Hugh Tomlinson – The Australian March 31, 2011
A nuclear scientist at the centre of a spying row last year between Iran and the US has been jailed in Tehran and could face the death penalty.
Shahram Amiri, who returned to Iran in July after apparently defecting to the US, is under investigation for divulging secrets about Iran’s clandestine uranium-enrichment program, The Times has learnt.
Sources inside Iran have confirmed Mr Amiri’s arrest. If convicted of treason, he will almost certainly be executed.
The arrest adds a twist to this mysterious tale of claim and counterclaim. Mr Amiri, 33, was given a hero’s welcome when he returned to Iran last year, with the regime claiming he had been a double agent leaking false information to the US.
The physicist vanished during a pilgrimage to Saudi Arabia in June 2009. He had worked at Tehran’s Malek Ashtar University, closely connected with the Revolutionary Guard and a centre for nuclear research.
US media reported he had defected in a long-planned CIA operation. Tehran accused Saudi intelligence of kidnapping Mr Amiri and handing him to the Americans. The CIA declined to comment. The operation blundered when US intelligence failed to extract Mr Amiri’s wife and son to join him.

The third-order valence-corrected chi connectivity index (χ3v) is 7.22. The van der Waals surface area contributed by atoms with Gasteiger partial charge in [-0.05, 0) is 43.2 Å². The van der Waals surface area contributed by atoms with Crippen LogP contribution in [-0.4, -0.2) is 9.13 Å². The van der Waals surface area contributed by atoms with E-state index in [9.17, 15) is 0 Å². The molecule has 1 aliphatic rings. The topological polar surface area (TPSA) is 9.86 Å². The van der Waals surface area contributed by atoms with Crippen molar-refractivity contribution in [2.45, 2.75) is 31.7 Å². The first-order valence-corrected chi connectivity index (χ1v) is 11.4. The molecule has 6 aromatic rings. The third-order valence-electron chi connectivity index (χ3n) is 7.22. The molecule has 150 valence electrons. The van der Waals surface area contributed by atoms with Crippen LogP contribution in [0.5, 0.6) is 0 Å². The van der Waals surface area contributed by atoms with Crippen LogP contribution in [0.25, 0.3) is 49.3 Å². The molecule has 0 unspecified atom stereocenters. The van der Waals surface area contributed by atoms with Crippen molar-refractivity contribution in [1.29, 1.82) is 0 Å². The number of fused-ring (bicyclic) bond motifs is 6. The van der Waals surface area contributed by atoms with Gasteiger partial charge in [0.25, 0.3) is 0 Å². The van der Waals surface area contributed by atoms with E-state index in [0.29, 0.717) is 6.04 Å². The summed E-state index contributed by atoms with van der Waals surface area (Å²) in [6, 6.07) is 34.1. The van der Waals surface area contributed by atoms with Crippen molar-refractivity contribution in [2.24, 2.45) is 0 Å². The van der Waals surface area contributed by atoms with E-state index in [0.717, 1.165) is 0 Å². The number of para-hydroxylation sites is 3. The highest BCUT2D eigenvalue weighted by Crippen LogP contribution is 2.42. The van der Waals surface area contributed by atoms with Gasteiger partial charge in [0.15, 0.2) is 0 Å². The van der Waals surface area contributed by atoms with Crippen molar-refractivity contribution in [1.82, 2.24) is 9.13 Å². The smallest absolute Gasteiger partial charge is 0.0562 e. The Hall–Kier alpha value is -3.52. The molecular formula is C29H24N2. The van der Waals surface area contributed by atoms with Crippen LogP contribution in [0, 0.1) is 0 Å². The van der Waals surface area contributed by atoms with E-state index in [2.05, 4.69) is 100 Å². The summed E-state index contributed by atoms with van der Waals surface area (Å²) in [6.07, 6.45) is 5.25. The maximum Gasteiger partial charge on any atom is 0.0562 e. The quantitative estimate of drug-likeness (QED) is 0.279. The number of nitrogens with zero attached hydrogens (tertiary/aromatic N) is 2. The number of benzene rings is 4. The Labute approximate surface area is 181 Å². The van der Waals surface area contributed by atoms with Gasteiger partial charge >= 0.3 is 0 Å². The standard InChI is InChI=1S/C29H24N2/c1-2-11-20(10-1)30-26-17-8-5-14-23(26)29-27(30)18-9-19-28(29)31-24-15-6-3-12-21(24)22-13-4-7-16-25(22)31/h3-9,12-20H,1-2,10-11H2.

Angered by this betrayal, Mr Amiri reached out to Tehran in a series of bizarre videos released on YouTube and broadcast on Iranian state television. Sources in Tehran say his family was placed under enormous pressure, with the regime threatening to arrest his wife and kill his son.
Mr Amiri said in the videos he had been kidnapped and drugged by American and Saudi agents and smuggled to the US, where he had been tortured.
In July, he walked into the Iranian interests section of the Pakistani embassy in Washington and sought refuge, saying he was on the run from the CIA. In fact it is believed he was dropped off outside the building. US State Department officials dismissed his story as a “fairytale”.
Mr Amiri was reunited with his family amid joyful scenes at Tehran airport, the regime claiming an intelligence coup over the US.
His arrest will test even Tehran’s formidable powers of spin. Washington has also been embarrassed by the Amiri affair, concerned that the scientist’s plight will damage efforts to persuade further officials to defect.
Also see: ‘Abducted’ scientist returns to Iran